To summarise the rationale for SuperHELP I have thought of a few taglines:
SuperHELP – Python help that really helps!
SuperHELP – Help for Humans!
SuperHELP – Make Python Pythonic!
Some context might help explain:
Python has secured its position in the top tier of programming languages and more people than ever are learning to write Python. But, let’s be honest, a lot of Python code being written is not what it could be. Even an elegant language like Python can be written badly or in a way that is hard to read or maintain.
To make it easier for people to write good Python we are already well-served by IDEs from IDLE upwards. People have easy access to style linters and IDEs clearly signal syntax errors and basic mistakes like unused variables. But wouldn’t it be great if people could check their code to see if there are better, more Pythonic ways of doing things? Or to learn more about basic language features and Python data structures than the standard help can offer?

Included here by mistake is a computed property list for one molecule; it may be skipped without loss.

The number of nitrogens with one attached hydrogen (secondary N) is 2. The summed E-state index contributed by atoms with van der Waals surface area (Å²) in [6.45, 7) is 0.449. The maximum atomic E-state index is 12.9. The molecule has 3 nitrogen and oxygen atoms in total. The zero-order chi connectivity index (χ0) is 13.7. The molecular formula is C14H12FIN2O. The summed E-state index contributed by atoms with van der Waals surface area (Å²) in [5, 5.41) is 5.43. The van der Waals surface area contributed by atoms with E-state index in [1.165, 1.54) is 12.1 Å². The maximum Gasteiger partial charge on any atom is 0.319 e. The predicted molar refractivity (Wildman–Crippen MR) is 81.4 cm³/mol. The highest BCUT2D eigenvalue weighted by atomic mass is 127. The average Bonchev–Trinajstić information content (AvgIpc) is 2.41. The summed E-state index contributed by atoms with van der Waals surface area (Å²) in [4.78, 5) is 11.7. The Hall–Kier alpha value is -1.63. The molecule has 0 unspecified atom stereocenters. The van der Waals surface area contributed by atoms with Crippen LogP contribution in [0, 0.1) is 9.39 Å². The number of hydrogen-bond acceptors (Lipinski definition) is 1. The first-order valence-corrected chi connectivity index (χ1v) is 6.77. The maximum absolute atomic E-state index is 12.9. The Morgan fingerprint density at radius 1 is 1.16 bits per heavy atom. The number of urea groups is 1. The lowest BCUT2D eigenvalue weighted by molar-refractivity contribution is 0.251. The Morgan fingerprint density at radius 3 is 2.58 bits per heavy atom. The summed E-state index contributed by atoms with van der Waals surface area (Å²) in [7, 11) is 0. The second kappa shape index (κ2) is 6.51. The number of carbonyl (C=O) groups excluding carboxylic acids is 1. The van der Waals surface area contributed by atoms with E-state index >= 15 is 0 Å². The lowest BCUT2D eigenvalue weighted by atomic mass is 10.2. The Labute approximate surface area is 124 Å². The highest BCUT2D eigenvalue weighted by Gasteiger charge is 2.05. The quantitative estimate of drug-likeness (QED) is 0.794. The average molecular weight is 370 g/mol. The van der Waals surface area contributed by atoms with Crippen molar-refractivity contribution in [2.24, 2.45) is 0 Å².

That’s where SuperHELP can play a role.
So what exactly is SuperHELP? Basically it is an advice engine. SuperHELP reads a snippet of Python and provides advice, warnings, and basic information based on what it finds. For example, it might notice a function docstring is missing and show a template for adding one. Or identify the use of a named tuple and explain how to add docstrings to individual fields or the named tuple as a whole.
The intention is to make sure that everyone, from beginners upwards, learns something useful. Even an advanced Python programmer might not appreciate the benefits of using functools.wraps when creating their own decorator. Or an experienced Java programmer might not realise that Python properties are a much better option than getters and setters.
So how can people use SuperHELP? For most people, the easiest way will be to open a binder web notebook and enter their code there.